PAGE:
NEW YORK (GenomeWeb News) – Scientists at the University of Florida will use a $2.4 million stimulus grant from the National Institutes of Health to lead research into a salamander known for its regenerative prowess in an effort to find genetic and proteomic links to mammals and eventually to humans.
The University of Florida McKnight Brain Institute's Regeneration Project said today that it will use the NIH Grand Opportunity grant to compare the regenerative capacity of the Mexican axolotl salamander with established mouse models of human disease and injury, UFL said today.
"By comparing how a mammal and a salamander respond to injuries, we can identify genes or proteins that we can now add back to the mammalian system to make it regenerate better," Edward Scott, principal investigator on the grant and director of the institute's Program in Stem Cell Biology and Regenerative Medicine, said in a statement.
"The axolotl is the champion of vertebrate regeneration, with the ability to replace whole limbs and even parts of its central nervous system," Scott said, adding that they use many of the same genes and body systems as humans, whose regenerative capacities after injuries are far more limited. "We think that studying them will tell us a lot about a patient's natural regenerative capacities after spinal cord injury and nerve cell damage."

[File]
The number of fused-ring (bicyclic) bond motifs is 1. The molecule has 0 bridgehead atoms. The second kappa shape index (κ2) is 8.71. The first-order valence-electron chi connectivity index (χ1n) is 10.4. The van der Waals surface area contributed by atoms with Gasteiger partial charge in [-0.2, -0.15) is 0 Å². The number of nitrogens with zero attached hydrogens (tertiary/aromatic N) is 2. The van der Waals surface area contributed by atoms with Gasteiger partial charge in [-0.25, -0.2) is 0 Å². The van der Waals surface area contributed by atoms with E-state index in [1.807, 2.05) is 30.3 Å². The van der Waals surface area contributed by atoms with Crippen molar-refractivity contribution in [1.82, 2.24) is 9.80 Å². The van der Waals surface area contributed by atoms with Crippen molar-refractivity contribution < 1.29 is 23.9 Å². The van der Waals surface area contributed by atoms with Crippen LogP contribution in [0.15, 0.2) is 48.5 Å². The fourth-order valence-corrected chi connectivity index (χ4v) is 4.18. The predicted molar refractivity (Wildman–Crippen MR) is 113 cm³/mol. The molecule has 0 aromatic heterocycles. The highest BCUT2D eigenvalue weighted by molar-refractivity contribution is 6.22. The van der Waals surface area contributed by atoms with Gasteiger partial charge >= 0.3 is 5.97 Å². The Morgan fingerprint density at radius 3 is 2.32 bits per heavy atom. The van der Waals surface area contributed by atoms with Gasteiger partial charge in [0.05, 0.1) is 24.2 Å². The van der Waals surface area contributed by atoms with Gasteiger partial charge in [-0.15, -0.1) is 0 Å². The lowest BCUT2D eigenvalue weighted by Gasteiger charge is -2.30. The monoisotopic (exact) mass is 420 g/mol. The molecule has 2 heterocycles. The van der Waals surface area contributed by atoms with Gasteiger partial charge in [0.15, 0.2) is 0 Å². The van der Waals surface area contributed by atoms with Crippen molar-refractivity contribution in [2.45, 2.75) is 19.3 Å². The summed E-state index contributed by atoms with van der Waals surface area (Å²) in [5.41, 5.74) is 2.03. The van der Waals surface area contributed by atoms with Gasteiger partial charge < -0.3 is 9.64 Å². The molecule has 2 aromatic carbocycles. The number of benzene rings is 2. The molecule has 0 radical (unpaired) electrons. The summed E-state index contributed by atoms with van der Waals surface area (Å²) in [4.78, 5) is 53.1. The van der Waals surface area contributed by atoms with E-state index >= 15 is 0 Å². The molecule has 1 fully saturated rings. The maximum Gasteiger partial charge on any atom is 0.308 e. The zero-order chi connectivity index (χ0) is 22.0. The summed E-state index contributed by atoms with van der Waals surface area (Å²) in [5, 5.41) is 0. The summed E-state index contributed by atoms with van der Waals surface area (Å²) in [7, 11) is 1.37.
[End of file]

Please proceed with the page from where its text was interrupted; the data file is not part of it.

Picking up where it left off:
Randal Voss, director of the Salamander Genome Project at the University of Kentucky said that the axolotl and humans share around 90 percent of their genes "in a one-to-one sense."
"It could be that small but important changes in the way these genes function in an injury environment affect the repair process, but somehow the salamander is able to use these genes for regeneration, while people are not," he said.
The Regeneration Project also is supported by the Thomas H. Maren Foundation and the Jon L. and Beverly A. Thompson Research Endowment, among others.